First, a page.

"The End of Twerk." If only the title of this week's Glee episode were true.
The booty poppin' dance craze has actually been around for 20 years, but Miley Cyrus made it mainstream when she gyrated around Robin Thicke at this year's MTV Video Music Awards, giving the green light to white people everywhere to make asses of themselves. Now all you hear about is twerk, twerk, twerk.
So Glee jumped on the bandwagon and centered a show around the dance. (Sadly, Adam Lambert's Starchild was nowhere to be found in this episode.)
A Twerk Fail Turns Into a 'Twerktorial'
After Blaine embarrassingly gets caught twerking in the rehearsal room (white-boy no-no Number One), Mr. Schue sees it as a "revelation" – and a revolution. Some booty-shaking might be just what the glee club needs to win Nationals.
But when Marley admits she doesn't know how to twerk, Mr. Schue is a little too excited to exclaim, "Have no fear, your twerktorial is here!" And with that, the motley crew of McKinley High kids are poppin', squattin' and grinding.
It doesn't take long for principal Sue Sylvester to declare war on the "genital-flapping" that has brought "American culture to a new low" by banning it at school. While we say, sing it, sister, the glee clubbers and Mr. Schue are up in arms about her taking away their "God-given right."
"Twerking is about blurring the lines between past and present, men and women, tradition and envelope-pushing," Mr. Schue claims in a rant that's not weird at all for a 37-year-old man. "If Sue wants to draw a line in the sand, we're gonna blur it and blow this debate wide open!"
Of course this is the perfect cue for Mr. Schue and the New Directions crew to sing and dance their way down the hall to Thicke's "Blurred Lines."
"You do realize that 'Blurred Lines' is a song about date rape, don't you?" Sue says while reprimanding him for the musical outburst – and at least sorta addressing the real-life concerns of performing a song that has been called "kinda rapey" on a show set in a high school and aimed toward a younger demographic. But Mr. Schue just laughs at the notion, bringing up First Amendment rights and freedom of expression. (Another strange reaction from his character this season in regards to "coercive sexual advances," like when he suspended Marley for standing up for herself in the last episode.)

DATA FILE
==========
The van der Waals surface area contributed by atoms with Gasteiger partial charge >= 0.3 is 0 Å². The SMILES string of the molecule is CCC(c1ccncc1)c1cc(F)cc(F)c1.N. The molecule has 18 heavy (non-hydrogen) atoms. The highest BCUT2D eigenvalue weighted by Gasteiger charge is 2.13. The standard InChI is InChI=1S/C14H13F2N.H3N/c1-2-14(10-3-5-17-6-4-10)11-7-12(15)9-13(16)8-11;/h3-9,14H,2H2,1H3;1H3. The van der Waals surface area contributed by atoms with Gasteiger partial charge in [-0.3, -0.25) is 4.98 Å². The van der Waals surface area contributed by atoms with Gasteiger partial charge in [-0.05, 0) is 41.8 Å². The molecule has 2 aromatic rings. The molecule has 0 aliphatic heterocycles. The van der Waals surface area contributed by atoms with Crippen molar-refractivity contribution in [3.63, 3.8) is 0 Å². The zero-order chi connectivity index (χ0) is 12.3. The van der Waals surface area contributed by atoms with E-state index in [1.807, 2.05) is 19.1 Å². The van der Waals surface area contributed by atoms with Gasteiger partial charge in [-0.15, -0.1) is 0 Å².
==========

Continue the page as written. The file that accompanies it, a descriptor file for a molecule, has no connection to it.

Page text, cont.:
He takes his case to the school board, who just so happens to conveniently hold its meeting in the auditorium so that the glee club can perform.
'The Great McKinley Bathroom-Gender Riot'
But it's the plight of transgender teen Unique that forces a truce.
Unique struggles with which bathroom to use – boys or girls? – because neither gender wants her in their powder room. After an emotional rendition of Beyoncé's "If I Were a Boy," Unique asks Sue for help. And she gets it – in the form of a bright purple Porta-Potty covered in question marks plopped in the middle of the rehearsal room.
But this is unacceptable, so Mr. Schue escorts Unique to the private faculty bathroom. "No one needs to know how you identify yourself, they just need to know you washed your hands after," he says.
This makes Sue realize how "degrading" it must be for Unique, so she's willing to make some changes – under the condition that all twerking stops. But Mr. Schue refuses. "That's your red line?" she says in disbelief.
After trashing Sue's office, Schue has a change of heart because "some things are more important than others." Well, duh. So Unique gets a key to the private bathroom and twerking is officially laid to rest at McKinley. If only people in the real world could be so lucky.
'Pull Down Your Pants'
Still, there are residual problems emanating from the twerk-fest. Namely, Bree rubbing all up on Jake after their fling.
When Marley doesn't catch on, Bree takes matters into her own hands and flat-out admits to the hook-up: "We twerked all night long."
Marley storms over to Jake and demands he pull down his pants so she can see if he really has a mole on his hip, like Bree says. Pants do not fall, yet Jake still admits his guilt by apologizing for the indiscretion. Busted.
In another questionable song choice, Marley sings Cyrus' "Wrecking Ball," with the lyrics: "I never meant to start a war / I just wanted you to let me in / And instead of using force / I guess I should've let you win." Is she saying she should have given in to having sex when she didn't want to?
Nah, no rape culture here at all.
'It Gets Better'
Over in New York, we finally get the heartfelt Finn moment we've been waiting for.
Admitting she's having a hard time dealing with his death, Rachel looks for a way to "feel alive" again, so she and Kurt get drunk and get tattoos. Only Rachel doesn't actually go through with her "Streisand" ink, which is news to Kurt the next morning when he shows off his drunken statement: "It's Get Better." Yes, you read right.
Instead of making a "personal and political" statement evoking the online movement to combat bullying (particularly of gay youth), he's now sporting an unintelligible sentence on his shoulder blade. He immediately gets it fixed – getting a life lesson from the rando tattoo artist on seizing the moment and a free tongue piercing in the process. Now he'll forever have "It's Got Bette Midler" to show off.
When Rachel sees it, she admits she didn't go through with her tattoo because "I just don't think there's anything I would love enough that I would want to get on my body for the next 50 years."
After Kurt leaves the room, she looks in the mirror – revealing a tiny tattoo on her rib cage that simply says "Finn."
Previous episode: Katy Perry or Lady Gaga?